Live Nation President and CFO talks AI, ticketing legislation and TikTok at J.P. Morgan conference

Live Nation President and CFO Joe Berchtold.

The live-events business is seeing one of its biggest boom years in recent memory, and few companies are capitalizing on it as well as Live Nation.

The live-entertainment company that owns Ticketmaster clocked $2.28 billion in revenue in its concerts division in Q1 2023, up 89% YoY. A total of 19 million fans attended Live Nation shows in 45 countries in Q1, an increase of 73% YoY compared to the 11 million fans in Q1 2022.

Its ticketing division generated $677.7 million, up 41% YoY. That was on the strength of some big-name tours by artists such as Beyonce, Bruce Springsteen and Drake.

However, for investors wondering what happens when superstar tours wrap up, or if iconic rockers like Springsteen retire, in the view of Joe Berchtold, Live Nation’s President and CFO, the supply of artists to the live business just isn’t a problem nowadays.

That’s thanks in large part to streaming services like Spotify and social media sites like TikTok.

“The reality is, today, on the supply side, you’re seeing artists able to emerge, develop and build global followings in a way that could never happen historically,” Berchtold said during a Q&A session at the J.P. Morgan Global Technology, Media and Communications Conference on Tuesday (May 23).

“We’re very thankful for the Spotifys of the world. We’re very thankful for the Instagrams, and TikToks that let [artists] build global brands,” he told the session’s host, J.P. Morgan analyst David Karnovsky.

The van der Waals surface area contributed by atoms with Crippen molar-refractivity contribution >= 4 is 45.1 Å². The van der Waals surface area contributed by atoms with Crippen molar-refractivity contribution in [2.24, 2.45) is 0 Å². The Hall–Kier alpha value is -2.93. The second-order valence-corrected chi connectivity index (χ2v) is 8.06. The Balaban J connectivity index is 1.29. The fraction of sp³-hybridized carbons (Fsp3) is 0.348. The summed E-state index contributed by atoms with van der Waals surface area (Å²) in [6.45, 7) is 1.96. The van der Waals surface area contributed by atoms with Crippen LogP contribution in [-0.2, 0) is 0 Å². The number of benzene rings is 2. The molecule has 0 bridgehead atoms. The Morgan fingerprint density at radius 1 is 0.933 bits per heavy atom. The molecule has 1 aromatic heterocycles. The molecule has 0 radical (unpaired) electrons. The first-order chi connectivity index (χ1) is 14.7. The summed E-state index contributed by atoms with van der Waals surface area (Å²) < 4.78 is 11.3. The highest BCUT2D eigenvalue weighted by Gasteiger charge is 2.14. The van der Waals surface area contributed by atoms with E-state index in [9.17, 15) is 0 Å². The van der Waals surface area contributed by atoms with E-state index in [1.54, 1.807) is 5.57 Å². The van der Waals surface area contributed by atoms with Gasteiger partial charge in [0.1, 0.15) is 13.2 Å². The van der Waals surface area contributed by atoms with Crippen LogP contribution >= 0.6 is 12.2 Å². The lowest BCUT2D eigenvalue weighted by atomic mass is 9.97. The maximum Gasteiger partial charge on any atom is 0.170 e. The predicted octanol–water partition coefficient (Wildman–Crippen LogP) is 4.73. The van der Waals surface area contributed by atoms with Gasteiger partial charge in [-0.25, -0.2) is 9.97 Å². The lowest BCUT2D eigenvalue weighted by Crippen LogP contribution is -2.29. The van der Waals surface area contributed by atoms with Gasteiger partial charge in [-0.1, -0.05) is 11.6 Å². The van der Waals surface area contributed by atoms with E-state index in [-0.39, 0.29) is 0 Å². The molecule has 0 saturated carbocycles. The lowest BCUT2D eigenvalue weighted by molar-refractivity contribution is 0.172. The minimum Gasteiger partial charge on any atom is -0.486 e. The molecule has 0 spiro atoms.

“We certainly wouldn’t have heard, three years ago, [about] a lot of the biggest artists that are out there today. Bad Bunny last year, Karol G this year. You’ve got a Mexican rapper who’s the number one artist streaming on Spotify these days,” he added, referring to Peso Pluma, who’s currently topping the Spotify charts in Mexico.

Like others in the business, Berchtold sees a lot of potential in the globalization of musical artists’ fan bases that streaming services and social media platforms have made possible.

“We are getting lots of other sources of music that maybe once were regional [that] are now going global. [They] were selling out mid-sized buildings, now they’re selling out stadiums. So you’re seeing that supply continue to build and I don’t see any letting up in that on the demand side.”

“You’re seeing artists able to emerge, develop and build global followings in a way that could never happen historically.”

Joe Berchtold, Live Nation

In that regard, Berchtold is on the same page as his colleague Michael Rapino, Live Nation’s founder and CEO, who said during the company’s most recent earnings call in early May that the industry is “seeing this encouraging new supply strategy, where for many years, it was all about US- or UK-based artists that filled the charts and filled the stadium [globally]. And most other talent was domestic.

“This is the real breakout year where the world and the consumer are truly global. And now you can see artists coming from Latin America and Korea and becoming global superstars.”

Berchtold’s conversation with Karnovsky was wide-ranging. Here are two other things we took away from his appearance at the JPMorgan conference:

AI has the potential to transform the ticketing industry – and it already has

Asked by Karnovsky about the potential of AI technology in the concerts and ticketing business, Berchtold said Ticketmaster has been employing AI for some time already.

“We have a lot of areas in Ticketmaster where we use what we used to be called ‘machine learning.’ We… take a lot of data inputs and use [them] to figure out [how to] make life easier for everybody. So to me, it’s more of an infrastructure component that runs throughout Ticketmaster.”